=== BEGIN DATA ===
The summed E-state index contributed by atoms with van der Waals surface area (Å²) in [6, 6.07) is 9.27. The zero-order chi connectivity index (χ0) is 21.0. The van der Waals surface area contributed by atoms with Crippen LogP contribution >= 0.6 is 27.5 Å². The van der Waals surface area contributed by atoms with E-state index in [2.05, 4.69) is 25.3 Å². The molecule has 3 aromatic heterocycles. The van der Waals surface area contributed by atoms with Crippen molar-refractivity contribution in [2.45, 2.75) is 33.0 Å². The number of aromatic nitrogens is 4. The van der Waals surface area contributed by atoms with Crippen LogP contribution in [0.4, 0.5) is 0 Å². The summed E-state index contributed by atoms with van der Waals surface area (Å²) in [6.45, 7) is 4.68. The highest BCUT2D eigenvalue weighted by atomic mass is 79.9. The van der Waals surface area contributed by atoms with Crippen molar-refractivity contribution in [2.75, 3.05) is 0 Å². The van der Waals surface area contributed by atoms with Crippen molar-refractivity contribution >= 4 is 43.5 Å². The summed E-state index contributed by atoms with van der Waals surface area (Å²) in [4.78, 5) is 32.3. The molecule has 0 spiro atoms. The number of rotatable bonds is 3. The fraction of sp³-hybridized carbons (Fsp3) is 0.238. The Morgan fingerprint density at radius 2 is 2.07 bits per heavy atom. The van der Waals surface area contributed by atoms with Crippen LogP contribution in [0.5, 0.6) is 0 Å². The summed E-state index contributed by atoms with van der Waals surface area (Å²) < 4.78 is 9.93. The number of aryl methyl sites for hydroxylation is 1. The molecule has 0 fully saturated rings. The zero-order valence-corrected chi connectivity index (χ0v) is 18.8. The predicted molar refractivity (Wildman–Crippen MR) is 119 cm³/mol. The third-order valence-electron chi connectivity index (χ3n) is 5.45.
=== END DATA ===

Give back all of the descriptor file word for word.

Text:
The summed E-state index contributed by atoms with van der Waals surface area (Å²) in [6, 6.07) is 9.27. The zero-order chi connectivity index (χ0) is 21.0. The van der Waals surface area contributed by atoms with Crippen LogP contribution >= 0.6 is 27.5 Å². The van der Waals surface area contributed by atoms with E-state index in [2.05, 4.69) is 25.3 Å². The molecule has 3 aromatic heterocycles. The van der Waals surface area contributed by atoms with Crippen molar-refractivity contribution in [2.45, 2.75) is 33.0 Å². The number of aromatic nitrogens is 4. The van der Waals surface area contributed by atoms with Crippen LogP contribution in [0.4, 0.5) is 0 Å². The summed E-state index contributed by atoms with van der Waals surface area (Å²) in [6.45, 7) is 4.68. The highest BCUT2D eigenvalue weighted by atomic mass is 79.9. The van der Waals surface area contributed by atoms with Crippen molar-refractivity contribution in [2.75, 3.05) is 0 Å². The van der Waals surface area contributed by atoms with Crippen molar-refractivity contribution >= 4 is 43.5 Å². The summed E-state index contributed by atoms with van der Waals surface area (Å²) in [4.78, 5) is 32.3. The molecule has 0 spiro atoms. The number of rotatable bonds is 3. The fraction of sp³-hybridized carbons (Fsp3) is 0.238. The Morgan fingerprint density at radius 2 is 2.07 bits per heavy atom. The van der Waals surface area contributed by atoms with Crippen LogP contribution in [0.5, 0.6) is 0 Å². The summed E-state index contributed by atoms with van der Waals surface area (Å²) < 4.78 is 9.93. The number of aryl methyl sites for hydroxylation is 1. The molecule has 0 fully saturated rings. The zero-order valence-corrected chi connectivity index (χ0v) is 18.8. The predicted molar refractivity (Wildman–Crippen MR) is 119 cm³/mol. The third-order valence-electron chi connectivity index (χ3n) is 5.45.